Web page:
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206 time during CHPL training

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I recently got my private certificate (hooray!) and have just completed the first few XC flights for my CHPL.

now I need some input on how to make most use of the required time for the commercial. So far I have about 10hrs pic, 65 total, everything in the R22.

The flight school I'm at (Hillsboro) has R22s, 300s, IFR R22s and a Simulator for IFR training.

I want to get my instrument rating during the commercial, and I think it would also be a good idea to spent some time in the schweizer. That doesn't leave me with too much time to play with but anyways -


a friend has pointed me to some places in CA that offer 206 hour building for relatively low cost (sightseeing flights). I hadn't considered this at all before, now I'm wondering:

1) if anyone has experience with this, good or bad and

2) if it even makes sense to get a few hours of 206 time during the commercial training.


like most people I want to go the CFI route after my training, so obviously R22 and 300 time is most important, but can turbine time increase my "low-hour-CFII market value" at all?

Or is this something I should only start thinking about when I'm (hopefully) approaching the 1000hr mark some day.


I hope this question hasn't been asked 10 times before, couldn't find any related threads. By the way, first post, hello world!

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When you get around 1000 hours most companies will transistion you to turbines on their dime, so I wouldn't spend the money. 10-30 hours of turbine time isn't much by insurance standards anyway, so i'd save the money for the Ramen noodles you'll be eating as a CFI : ). Flying helicopters is expensive enough, you shouldn't have to pay for your own turbine training. If you really wanted to, i'd go to MARPAT b/c they have the Alouettes for 300/hr. The problem with building time on sight-seeing flights is its kinda shady, you certainly aren't approved on their insurance and if you're touching the controls then you're violating their insurance policy. You could probably get away with it, but if there actually was an accident it could turn into a nightmare.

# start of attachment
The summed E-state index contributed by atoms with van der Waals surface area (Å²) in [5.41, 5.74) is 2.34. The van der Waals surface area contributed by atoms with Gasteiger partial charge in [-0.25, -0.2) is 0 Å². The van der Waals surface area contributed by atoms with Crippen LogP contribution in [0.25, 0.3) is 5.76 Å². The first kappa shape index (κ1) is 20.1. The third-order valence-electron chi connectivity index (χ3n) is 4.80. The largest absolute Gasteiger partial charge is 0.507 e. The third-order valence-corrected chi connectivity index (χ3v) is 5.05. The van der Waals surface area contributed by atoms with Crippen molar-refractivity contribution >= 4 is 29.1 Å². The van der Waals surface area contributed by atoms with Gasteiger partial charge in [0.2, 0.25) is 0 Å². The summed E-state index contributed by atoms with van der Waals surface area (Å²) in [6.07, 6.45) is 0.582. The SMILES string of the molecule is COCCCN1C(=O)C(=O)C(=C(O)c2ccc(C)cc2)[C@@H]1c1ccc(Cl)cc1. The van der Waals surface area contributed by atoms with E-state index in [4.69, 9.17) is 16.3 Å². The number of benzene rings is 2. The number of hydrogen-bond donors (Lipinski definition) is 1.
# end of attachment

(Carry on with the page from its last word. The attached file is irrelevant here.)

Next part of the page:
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Dont do it - it's a waste of time. people want you to do it so you can foot their bills. They probably won't teach you much anyway - except how to start it. Something you can do for free though is go see a mechanic who works on turbines (planes or helicopters) and get to know how the engine works, what the bits on it look like and what they are called. This will teach you a lot.



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I have a slightly different take, but since I am not employed as a CPL take it as my opinion.


Do not waste your time on this while you are a PPL. Plain and simple the FAR's do not allow you to book any of this time. If you don't believe me, try reading FAR 61.113(a). Plain and simple, these are commercial applications with an aircraft and you CANNOT be PIC.


Now, once you get your Commercial ticket..why not? You can get 20 or 30 hours of turbine time for half or one third the cost...I would go for that.



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Not sure you would be legal while you are a private pilot to do tours. Get your Comm and CFII first, your extra experience will help you then. Also most employers will give you a turbine transition if it is your first turbine job, BUT it was not many years ago where you needed more than 1500 PIC AND turbine time before they would even look at you. Thankfully that is not the case now, but you do have the extra competition from many many CFI's and more Military pilots coming onto the Civil job field. Once you needed a CFI and 1500 hrs, then CFI and Instrument, then CFII, it wont be too long before Turbine time is a requirement for that first job. My guess is Frank is hoping the R66 will take a bit of the training market. Dont worry too much now about turbine time but as you get close to 950 pic look into it for a leg up on other CFII's for that first call back when you send your resume in.

Fly safe


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